|p||klēp-is||klēp-ja||lap||using the lower lip|
|t||vīriet-is||vīrieš-a||man||NOT using the lower lip|
As you can see from this chart, when the noun root ends in a consonant sound which is produced using the lower lip (either in combination with the upper lip, as in p, b, m or in combination with the upper teeth, as in v), then the genitive ending is simply -ja.
However, when it does not involve the lips, but rather the tongue, the case is somewhat different. Then the ending is just -a, but in addition, the final consonant is usually altered. For example, an original n- is pronounced as ņ-, while an original l- is pronounced as ļ- in the genitive case.
In Latvian the letter j stands for a palatal semivowel (as in English yes or young). In other words, it is pronounced with the tongue in the middle of the hard palate. Sounds like n or l are produced at the teeth, but the sounds ņ and ļ are produced at the hard palate (just like the semivowel j).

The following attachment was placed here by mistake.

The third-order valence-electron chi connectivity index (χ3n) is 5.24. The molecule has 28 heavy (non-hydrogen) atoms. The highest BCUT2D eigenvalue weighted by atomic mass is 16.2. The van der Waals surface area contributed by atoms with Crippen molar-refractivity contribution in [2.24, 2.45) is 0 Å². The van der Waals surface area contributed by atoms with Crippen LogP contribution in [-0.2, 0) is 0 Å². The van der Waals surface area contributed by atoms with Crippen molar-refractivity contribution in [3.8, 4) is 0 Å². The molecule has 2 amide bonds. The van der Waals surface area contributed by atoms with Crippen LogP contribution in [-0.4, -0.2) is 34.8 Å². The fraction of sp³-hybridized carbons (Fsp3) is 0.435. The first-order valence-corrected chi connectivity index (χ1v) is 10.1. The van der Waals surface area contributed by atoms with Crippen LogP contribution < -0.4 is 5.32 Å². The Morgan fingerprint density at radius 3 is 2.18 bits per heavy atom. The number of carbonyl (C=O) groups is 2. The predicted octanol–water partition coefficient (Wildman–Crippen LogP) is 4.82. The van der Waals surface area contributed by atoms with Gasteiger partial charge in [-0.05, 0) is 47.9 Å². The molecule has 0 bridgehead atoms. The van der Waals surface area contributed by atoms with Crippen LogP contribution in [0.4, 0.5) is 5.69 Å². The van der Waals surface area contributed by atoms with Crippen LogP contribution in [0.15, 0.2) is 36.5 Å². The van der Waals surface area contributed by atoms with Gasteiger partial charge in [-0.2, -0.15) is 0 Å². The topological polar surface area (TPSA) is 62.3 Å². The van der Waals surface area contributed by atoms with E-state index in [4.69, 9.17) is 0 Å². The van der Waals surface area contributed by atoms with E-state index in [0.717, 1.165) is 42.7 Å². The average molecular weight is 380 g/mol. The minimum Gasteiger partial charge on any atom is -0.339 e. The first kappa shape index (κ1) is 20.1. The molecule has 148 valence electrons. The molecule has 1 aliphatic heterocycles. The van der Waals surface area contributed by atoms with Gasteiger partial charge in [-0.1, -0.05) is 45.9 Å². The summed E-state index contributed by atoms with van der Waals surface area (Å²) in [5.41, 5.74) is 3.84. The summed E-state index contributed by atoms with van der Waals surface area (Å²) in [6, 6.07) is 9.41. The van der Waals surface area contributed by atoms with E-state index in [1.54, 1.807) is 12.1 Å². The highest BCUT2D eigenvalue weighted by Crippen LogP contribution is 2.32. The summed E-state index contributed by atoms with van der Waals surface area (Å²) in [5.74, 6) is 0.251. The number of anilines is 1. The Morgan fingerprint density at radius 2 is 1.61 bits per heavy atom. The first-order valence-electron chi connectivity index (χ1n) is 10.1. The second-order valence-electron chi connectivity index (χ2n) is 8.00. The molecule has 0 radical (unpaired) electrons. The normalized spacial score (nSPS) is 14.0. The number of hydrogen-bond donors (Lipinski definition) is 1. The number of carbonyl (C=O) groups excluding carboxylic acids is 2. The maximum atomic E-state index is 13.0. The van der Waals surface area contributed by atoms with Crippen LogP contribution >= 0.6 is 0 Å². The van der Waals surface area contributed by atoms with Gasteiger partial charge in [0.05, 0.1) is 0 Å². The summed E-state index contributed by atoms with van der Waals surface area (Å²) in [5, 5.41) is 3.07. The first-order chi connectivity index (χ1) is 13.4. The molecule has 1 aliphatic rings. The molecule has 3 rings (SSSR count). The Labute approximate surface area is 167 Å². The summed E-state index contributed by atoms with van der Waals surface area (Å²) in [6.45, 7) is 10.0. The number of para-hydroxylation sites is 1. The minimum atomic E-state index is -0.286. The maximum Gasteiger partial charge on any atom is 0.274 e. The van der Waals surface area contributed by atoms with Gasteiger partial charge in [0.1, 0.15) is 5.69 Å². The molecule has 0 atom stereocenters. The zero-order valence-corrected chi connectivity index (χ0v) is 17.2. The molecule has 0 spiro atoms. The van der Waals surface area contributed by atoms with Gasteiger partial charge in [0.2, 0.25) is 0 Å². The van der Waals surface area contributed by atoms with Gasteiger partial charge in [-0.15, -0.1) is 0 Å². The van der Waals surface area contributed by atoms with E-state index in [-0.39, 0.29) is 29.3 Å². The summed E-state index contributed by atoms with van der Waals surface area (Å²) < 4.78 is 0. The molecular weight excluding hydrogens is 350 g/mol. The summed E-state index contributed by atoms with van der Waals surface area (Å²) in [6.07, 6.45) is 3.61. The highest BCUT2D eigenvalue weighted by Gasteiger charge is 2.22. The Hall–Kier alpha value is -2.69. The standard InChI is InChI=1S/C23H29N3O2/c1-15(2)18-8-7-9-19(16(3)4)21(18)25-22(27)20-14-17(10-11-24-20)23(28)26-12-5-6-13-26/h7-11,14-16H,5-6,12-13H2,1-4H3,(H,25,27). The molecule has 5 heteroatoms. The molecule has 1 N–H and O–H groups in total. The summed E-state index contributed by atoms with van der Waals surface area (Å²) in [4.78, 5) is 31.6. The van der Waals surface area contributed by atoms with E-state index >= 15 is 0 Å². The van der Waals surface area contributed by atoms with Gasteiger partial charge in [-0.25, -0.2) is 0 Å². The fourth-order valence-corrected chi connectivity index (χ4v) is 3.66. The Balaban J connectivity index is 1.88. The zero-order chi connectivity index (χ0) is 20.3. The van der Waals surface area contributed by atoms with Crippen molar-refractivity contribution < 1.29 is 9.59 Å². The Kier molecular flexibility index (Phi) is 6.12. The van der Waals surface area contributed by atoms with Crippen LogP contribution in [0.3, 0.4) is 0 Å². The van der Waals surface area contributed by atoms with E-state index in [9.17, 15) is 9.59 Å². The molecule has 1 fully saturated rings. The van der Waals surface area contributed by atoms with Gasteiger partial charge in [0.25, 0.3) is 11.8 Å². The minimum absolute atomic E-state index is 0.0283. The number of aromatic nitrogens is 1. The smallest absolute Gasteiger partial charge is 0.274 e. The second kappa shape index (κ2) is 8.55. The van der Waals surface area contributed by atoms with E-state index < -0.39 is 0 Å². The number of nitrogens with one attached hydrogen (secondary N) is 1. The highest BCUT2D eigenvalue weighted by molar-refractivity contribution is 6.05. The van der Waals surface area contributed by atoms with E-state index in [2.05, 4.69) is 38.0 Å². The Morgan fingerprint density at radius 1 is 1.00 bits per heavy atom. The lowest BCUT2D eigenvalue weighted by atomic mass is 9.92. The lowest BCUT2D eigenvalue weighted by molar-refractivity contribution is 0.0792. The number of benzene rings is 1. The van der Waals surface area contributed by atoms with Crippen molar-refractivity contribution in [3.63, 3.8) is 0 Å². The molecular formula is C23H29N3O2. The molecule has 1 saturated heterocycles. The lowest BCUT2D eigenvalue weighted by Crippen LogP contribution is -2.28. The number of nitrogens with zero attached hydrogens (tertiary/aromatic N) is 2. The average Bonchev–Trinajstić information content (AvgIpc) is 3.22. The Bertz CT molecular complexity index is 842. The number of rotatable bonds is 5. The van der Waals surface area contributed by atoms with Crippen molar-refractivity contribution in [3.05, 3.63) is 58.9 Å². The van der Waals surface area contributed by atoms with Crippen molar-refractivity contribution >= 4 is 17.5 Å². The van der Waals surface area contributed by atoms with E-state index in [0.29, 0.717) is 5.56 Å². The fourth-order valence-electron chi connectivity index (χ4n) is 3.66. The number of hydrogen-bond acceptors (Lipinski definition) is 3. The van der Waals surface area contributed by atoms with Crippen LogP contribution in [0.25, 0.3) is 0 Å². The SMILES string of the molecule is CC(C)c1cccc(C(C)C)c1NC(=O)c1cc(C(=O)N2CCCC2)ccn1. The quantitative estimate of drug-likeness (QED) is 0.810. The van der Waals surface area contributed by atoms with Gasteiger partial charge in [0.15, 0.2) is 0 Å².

Linguists have hypothesized that originally the genitive ending in this declension class was -ja for all nouns, but that, if a consonant sound was produced with the tongue (and not with the lips) the j influenced that sound to become more "palatal" in its pronunciation, and the j was gradually dropped. For example, a noun root ending in n- would have undergone the following alterations:
n + ja > ņja >ņa
There remains the case of what happens with words like kaķis "cat" or kuģis "ship". In these words, the final consonant of the root is is ķ or ģ; these consonants are palatal stops. Since they are already palatal, the original j just dropped off, as it did whenever it it came after a palatized sound. (For more details about this whole process, see the appendix on j Palatalization).
This lesson introduces two verbs which belong to the second conjugation class: dzīvot "to live" and mazgāt "to wash". The major difference between verbs of the third conjugation class (like redzēt "to see" or dziedāt "to sing") and verbs of the second conjugation class is what happens with the thematic vowel. (Remember that the thematic vowel occurs just before the -t of the infinitive ending; in other words it is the -o in dzīvot or the -ā in dziedāt.)